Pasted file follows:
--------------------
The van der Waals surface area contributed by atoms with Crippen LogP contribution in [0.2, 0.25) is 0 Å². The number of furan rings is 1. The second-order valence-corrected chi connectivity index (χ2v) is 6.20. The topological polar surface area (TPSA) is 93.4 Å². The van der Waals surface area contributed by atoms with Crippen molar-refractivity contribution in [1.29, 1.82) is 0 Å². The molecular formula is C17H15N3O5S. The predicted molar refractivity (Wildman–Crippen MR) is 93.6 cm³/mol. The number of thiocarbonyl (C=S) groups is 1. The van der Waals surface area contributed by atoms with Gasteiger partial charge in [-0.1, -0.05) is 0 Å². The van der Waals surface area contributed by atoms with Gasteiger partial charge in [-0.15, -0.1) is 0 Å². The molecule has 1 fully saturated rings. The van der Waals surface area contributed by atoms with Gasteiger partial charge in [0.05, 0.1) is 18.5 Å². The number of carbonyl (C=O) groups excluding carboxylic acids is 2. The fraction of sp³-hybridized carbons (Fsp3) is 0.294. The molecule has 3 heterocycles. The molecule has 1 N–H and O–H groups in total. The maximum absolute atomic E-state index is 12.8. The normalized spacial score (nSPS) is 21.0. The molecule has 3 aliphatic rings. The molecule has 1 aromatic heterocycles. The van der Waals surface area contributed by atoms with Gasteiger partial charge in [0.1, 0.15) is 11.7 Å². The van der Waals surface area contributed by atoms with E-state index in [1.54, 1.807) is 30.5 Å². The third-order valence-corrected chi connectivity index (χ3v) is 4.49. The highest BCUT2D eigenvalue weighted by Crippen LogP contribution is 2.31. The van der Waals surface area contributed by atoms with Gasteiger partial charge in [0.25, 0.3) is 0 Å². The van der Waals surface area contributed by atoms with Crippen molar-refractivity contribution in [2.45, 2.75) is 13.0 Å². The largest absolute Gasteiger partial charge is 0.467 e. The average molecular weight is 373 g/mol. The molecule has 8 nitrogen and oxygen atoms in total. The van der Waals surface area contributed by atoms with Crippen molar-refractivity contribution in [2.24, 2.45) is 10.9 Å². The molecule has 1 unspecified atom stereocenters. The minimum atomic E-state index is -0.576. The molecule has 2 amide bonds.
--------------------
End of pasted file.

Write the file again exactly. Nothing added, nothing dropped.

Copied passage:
The van der Waals surface area contributed by atoms with Crippen LogP contribution in [0.2, 0.25) is 0 Å². The number of furan rings is 1. The second-order valence-corrected chi connectivity index (χ2v) is 6.20. The topological polar surface area (TPSA) is 93.4 Å². The van der Waals surface area contributed by atoms with Crippen molar-refractivity contribution in [1.29, 1.82) is 0 Å². The molecular formula is C17H15N3O5S. The predicted molar refractivity (Wildman–Crippen MR) is 93.6 cm³/mol. The number of thiocarbonyl (C=S) groups is 1. The van der Waals surface area contributed by atoms with Gasteiger partial charge in [-0.1, -0.05) is 0 Å². The van der Waals surface area contributed by atoms with Gasteiger partial charge in [-0.15, -0.1) is 0 Å². The molecule has 1 fully saturated rings. The van der Waals surface area contributed by atoms with Gasteiger partial charge in [0.05, 0.1) is 18.5 Å². The number of carbonyl (C=O) groups excluding carboxylic acids is 2. The fraction of sp³-hybridized carbons (Fsp3) is 0.294. The molecule has 3 heterocycles. The molecule has 1 N–H and O–H groups in total. The maximum absolute atomic E-state index is 12.8. The normalized spacial score (nSPS) is 21.0. The molecule has 3 aliphatic rings. The molecule has 1 aromatic heterocycles. The van der Waals surface area contributed by atoms with Gasteiger partial charge in [0.1, 0.15) is 11.7 Å². The van der Waals surface area contributed by atoms with E-state index in [1.54, 1.807) is 30.5 Å². The third-order valence-corrected chi connectivity index (χ3v) is 4.49. The highest BCUT2D eigenvalue weighted by Crippen LogP contribution is 2.31. The van der Waals surface area contributed by atoms with Gasteiger partial charge in [0.25, 0.3) is 0 Å². The van der Waals surface area contributed by atoms with Crippen molar-refractivity contribution in [2.45, 2.75) is 13.0 Å². The largest absolute Gasteiger partial charge is 0.467 e. The average molecular weight is 373 g/mol. The molecule has 8 nitrogen and oxygen atoms in total. The van der Waals surface area contributed by atoms with Crippen molar-refractivity contribution in [2.24, 2.45) is 10.9 Å². The molecule has 1 unspecified atom stereocenters. The minimum atomic E-state index is -0.576. The molecule has 2 amide bonds.